Despite water, shade or cool clothes, after a point, heat can kill. 'Wet Bulb' temperature is the reason

Despite water, shade or cool clothes, after a point, heat can kill. 'Wet Bulb' temperature is the reason

Sweating is one of the body’s key cooling mechanisms when there isn’t enough moisture in the air.

The heatwave continues its torture as the mercury shoots upwards in an unprecedented manner. India is suffering from excessive sun. Banda in east Uttar Pradesh logged a mind-boggling record high of 47.4 degrees Celsius for April, besides many other places also registering all-time high temperatures for the month.

Climatologists are concerned with the effects of this heatwave. Not only because it indicates an increased cycle of the worst weather effects climate change is bringing. But also because there is only a point up to which humans can adapt to these changes.

According to reports, heat waves are the worst type of natural disaster. This is because they disproportionately affect socially vulnerable communities, and they are only anticipated to get worse. When the severity and frequency of high heat increases, there is a marker to determine the possibility of fatality, which is wet bulb temperature. News18 takes a dive into the concept and what it means amid India’s blistering heat.

What is wet bulb temperature?

The amount of heat and humidity that people can tolerate is one of the most critical hard limits of the effects of a heatwave. This is measured by scientists using the wet-bulb temperature, which is the greatest temperature at which water will not evaporate in a given quantity of humidity. It acts as a proxy for how efficiently the human body can regulate its temperature. The highest acceptable wet-bulb temperature for humans is 35 °C (95 °F) for six hours. Above that point, even healthy people begin to develop serious, often deadly health problems, according to a report by Vox.

On various times, regions in Iran, Pakistan, and India, all densely populated countries, have neared or surpassed this level. Climate change is increasing the number and severity of extreme heat events as global average temperatures rise. Since 1979, the number of areas on the planet reaching the human wet-bulb temperature limit has doubled, the report further explains.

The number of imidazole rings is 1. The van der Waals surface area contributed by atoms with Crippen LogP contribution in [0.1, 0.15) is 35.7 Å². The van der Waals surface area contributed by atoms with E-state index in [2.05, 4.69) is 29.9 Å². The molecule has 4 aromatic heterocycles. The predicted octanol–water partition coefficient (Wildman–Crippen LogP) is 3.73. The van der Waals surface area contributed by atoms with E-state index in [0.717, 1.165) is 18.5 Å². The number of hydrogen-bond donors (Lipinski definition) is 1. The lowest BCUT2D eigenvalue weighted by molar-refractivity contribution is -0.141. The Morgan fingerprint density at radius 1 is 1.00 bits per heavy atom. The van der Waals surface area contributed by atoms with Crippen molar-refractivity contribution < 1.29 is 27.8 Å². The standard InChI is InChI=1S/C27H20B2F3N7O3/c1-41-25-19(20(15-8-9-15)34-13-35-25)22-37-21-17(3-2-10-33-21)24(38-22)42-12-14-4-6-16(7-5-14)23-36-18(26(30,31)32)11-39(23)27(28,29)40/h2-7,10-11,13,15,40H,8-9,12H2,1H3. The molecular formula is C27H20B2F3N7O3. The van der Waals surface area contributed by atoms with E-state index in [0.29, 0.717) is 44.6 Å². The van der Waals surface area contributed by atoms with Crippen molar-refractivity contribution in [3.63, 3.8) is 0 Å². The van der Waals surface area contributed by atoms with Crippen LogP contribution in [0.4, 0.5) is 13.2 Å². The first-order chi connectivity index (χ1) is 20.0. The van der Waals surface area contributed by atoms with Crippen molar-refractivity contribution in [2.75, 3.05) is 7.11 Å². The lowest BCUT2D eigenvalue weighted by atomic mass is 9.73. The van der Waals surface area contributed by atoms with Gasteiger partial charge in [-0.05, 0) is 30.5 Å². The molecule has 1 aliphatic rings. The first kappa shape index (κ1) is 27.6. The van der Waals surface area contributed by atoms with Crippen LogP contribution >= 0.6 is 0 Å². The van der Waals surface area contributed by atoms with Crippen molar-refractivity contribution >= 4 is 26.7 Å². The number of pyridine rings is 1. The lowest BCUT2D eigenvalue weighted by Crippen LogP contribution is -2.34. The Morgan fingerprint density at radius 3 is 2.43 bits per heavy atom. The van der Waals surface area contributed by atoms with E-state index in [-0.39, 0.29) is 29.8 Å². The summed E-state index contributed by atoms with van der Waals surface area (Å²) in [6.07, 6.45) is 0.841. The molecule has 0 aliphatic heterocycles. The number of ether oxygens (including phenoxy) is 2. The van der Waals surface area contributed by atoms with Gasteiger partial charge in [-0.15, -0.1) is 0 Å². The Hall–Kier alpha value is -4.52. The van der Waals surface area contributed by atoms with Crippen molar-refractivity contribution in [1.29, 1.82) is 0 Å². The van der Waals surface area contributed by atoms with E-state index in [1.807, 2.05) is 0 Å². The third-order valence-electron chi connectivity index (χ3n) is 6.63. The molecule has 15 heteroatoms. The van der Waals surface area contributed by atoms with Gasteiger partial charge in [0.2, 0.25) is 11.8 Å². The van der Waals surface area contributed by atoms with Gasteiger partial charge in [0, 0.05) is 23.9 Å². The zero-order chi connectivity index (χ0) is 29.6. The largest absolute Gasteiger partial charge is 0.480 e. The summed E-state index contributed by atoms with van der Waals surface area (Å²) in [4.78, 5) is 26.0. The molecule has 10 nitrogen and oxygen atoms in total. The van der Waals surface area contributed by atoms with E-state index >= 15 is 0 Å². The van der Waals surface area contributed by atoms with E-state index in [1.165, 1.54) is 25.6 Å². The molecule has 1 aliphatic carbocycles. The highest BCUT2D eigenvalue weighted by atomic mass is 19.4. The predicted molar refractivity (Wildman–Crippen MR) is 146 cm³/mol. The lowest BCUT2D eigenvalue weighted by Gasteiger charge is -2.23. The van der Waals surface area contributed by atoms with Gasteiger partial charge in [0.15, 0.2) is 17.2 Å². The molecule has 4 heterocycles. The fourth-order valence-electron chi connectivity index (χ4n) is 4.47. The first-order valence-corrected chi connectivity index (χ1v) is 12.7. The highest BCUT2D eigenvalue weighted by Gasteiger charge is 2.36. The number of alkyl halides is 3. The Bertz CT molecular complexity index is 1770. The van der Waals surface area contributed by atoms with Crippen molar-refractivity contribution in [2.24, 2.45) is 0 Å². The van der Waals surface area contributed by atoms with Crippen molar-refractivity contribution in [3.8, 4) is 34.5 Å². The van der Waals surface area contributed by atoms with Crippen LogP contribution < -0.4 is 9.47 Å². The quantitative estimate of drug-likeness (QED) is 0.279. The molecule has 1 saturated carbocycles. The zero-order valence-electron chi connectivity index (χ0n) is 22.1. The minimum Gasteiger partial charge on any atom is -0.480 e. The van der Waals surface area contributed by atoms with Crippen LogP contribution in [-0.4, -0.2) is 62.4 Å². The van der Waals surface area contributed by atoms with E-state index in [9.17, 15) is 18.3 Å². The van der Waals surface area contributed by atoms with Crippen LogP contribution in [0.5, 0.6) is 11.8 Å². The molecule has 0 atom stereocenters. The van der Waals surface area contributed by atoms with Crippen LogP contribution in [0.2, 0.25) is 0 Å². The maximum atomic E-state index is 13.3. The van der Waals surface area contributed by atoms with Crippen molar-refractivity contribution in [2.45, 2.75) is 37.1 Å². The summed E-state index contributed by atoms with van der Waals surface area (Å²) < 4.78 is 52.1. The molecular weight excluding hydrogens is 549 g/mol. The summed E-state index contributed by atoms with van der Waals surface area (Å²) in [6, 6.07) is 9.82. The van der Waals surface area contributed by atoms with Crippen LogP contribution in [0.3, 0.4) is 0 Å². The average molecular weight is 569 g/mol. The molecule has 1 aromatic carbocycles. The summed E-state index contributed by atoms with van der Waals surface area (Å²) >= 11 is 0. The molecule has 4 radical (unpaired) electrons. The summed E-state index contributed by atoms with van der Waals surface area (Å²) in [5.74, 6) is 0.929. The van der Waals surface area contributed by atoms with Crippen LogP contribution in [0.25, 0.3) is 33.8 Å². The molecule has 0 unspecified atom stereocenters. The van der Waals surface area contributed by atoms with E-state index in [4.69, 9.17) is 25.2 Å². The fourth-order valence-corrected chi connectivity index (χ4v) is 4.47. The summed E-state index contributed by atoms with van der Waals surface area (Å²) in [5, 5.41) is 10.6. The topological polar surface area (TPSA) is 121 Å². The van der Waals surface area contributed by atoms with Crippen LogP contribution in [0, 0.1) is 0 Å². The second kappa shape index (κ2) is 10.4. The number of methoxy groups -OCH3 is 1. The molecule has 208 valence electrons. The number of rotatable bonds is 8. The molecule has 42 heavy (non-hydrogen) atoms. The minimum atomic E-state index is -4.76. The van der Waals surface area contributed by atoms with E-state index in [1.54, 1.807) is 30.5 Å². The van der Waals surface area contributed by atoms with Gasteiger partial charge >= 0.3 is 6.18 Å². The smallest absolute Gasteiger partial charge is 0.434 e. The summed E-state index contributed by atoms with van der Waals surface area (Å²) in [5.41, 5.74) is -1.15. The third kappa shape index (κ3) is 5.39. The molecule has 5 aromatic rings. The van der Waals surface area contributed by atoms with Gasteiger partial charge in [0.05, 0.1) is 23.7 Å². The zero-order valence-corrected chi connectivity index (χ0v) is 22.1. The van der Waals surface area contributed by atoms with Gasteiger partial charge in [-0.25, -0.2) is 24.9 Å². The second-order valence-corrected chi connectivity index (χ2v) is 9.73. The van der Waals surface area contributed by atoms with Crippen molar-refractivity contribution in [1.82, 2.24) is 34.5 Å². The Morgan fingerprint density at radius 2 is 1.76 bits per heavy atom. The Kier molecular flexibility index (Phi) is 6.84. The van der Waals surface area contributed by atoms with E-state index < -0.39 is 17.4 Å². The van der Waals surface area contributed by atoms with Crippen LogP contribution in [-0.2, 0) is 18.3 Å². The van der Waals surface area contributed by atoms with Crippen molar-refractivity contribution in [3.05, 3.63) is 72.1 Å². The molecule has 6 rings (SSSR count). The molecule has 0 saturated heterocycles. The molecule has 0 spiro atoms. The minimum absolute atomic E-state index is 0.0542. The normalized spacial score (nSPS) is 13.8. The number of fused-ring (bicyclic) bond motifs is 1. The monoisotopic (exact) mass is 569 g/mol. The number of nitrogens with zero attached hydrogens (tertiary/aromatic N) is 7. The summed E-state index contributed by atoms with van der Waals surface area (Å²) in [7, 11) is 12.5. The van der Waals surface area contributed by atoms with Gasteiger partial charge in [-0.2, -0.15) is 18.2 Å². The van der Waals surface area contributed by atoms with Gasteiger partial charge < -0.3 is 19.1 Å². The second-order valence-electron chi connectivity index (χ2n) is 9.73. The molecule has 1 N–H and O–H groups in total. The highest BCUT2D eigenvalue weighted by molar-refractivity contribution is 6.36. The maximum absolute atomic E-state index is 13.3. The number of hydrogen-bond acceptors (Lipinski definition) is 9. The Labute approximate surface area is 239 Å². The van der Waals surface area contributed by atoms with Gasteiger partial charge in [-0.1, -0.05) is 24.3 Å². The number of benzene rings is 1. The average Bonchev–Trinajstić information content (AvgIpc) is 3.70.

The wet bulb temperature, in terms of the human body

Sweating is one of the body’s key cooling mechanisms when there isn’t enough moisture in the air. Our bodies control heat by releasing it in the form of water, which evaporates on the skin’s surface; for this water to evaporate into the atmosphere, it must flow in a gradient of high to low vapour pressure, explains the Insider in a report.

Sweating alone does not cool the body; heat must be removed from the body through evaporation. The pressure differential that would ordinarily allow perspiration to evaporate isn’t present when there’s enough water vapour in the environment. Without a conduit, sweat clings to the body and heats up indefinitely, increasing the risk of overheating and the body’s basic systems failing.

Wet bulb temperatures can reach a threshold where they are “beyond harsh for human tolerance,” as Radley Horton, Lamont Research Professor at the Columbia Climate School, described it in a 2020 study in the peer-reviewed journal Science Advances. His research states that a wet bulb temperature of 35 degrees Celsius (95 degrees Fahrenheit) is the upper physiological limit. A temperature of more than 35 degrees Celsius is lethal, the report mentions.

And it’s impossible to escape such effects…even with unlimited water and shade

“Even if they’re in perfect health, even if they’re sitting in the shade, even if they’re wearing clothes that make it easy in principle to sweat, even if they have an endless supply of water,” Horton is quoted as saying the report.